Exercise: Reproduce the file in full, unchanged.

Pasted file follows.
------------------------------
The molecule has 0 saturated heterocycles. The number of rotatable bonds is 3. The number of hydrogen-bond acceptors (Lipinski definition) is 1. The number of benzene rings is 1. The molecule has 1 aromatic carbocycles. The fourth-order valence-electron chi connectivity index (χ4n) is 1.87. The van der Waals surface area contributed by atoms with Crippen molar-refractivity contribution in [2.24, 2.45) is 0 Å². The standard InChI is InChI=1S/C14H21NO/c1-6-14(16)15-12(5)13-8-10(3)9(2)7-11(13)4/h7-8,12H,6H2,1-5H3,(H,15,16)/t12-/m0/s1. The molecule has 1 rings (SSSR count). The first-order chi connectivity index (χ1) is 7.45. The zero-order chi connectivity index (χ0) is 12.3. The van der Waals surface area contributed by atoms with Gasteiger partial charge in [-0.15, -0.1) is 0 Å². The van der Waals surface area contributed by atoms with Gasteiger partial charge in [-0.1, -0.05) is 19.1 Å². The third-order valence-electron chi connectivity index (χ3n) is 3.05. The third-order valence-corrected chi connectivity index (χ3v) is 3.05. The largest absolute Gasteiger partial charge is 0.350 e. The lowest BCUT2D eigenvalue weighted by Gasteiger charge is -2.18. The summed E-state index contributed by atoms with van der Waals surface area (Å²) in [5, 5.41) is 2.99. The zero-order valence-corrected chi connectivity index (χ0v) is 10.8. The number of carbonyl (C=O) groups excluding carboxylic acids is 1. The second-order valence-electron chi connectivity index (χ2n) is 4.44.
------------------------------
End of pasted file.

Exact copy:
The molecule has 0 saturated heterocycles. The number of rotatable bonds is 3. The number of hydrogen-bond acceptors (Lipinski definition) is 1. The number of benzene rings is 1. The molecule has 1 aromatic carbocycles. The fourth-order valence-electron chi connectivity index (χ4n) is 1.87. The van der Waals surface area contributed by atoms with Crippen molar-refractivity contribution in [2.24, 2.45) is 0 Å². The standard InChI is InChI=1S/C14H21NO/c1-6-14(16)15-12(5)13-8-10(3)9(2)7-11(13)4/h7-8,12H,6H2,1-5H3,(H,15,16)/t12-/m0/s1. The molecule has 1 rings (SSSR count). The first-order chi connectivity index (χ1) is 7.45. The zero-order chi connectivity index (χ0) is 12.3. The van der Waals surface area contributed by atoms with Gasteiger partial charge in [-0.15, -0.1) is 0 Å². The van der Waals surface area contributed by atoms with Gasteiger partial charge in [-0.1, -0.05) is 19.1 Å². The third-order valence-electron chi connectivity index (χ3n) is 3.05. The third-order valence-corrected chi connectivity index (χ3v) is 3.05. The largest absolute Gasteiger partial charge is 0.350 e. The lowest BCUT2D eigenvalue weighted by Gasteiger charge is -2.18. The summed E-state index contributed by atoms with van der Waals surface area (Å²) in [5, 5.41) is 2.99. The zero-order valence-corrected chi connectivity index (χ0v) is 10.8. The number of carbonyl (C=O) groups excluding carboxylic acids is 1. The second-order valence-electron chi connectivity index (χ2n) is 4.44.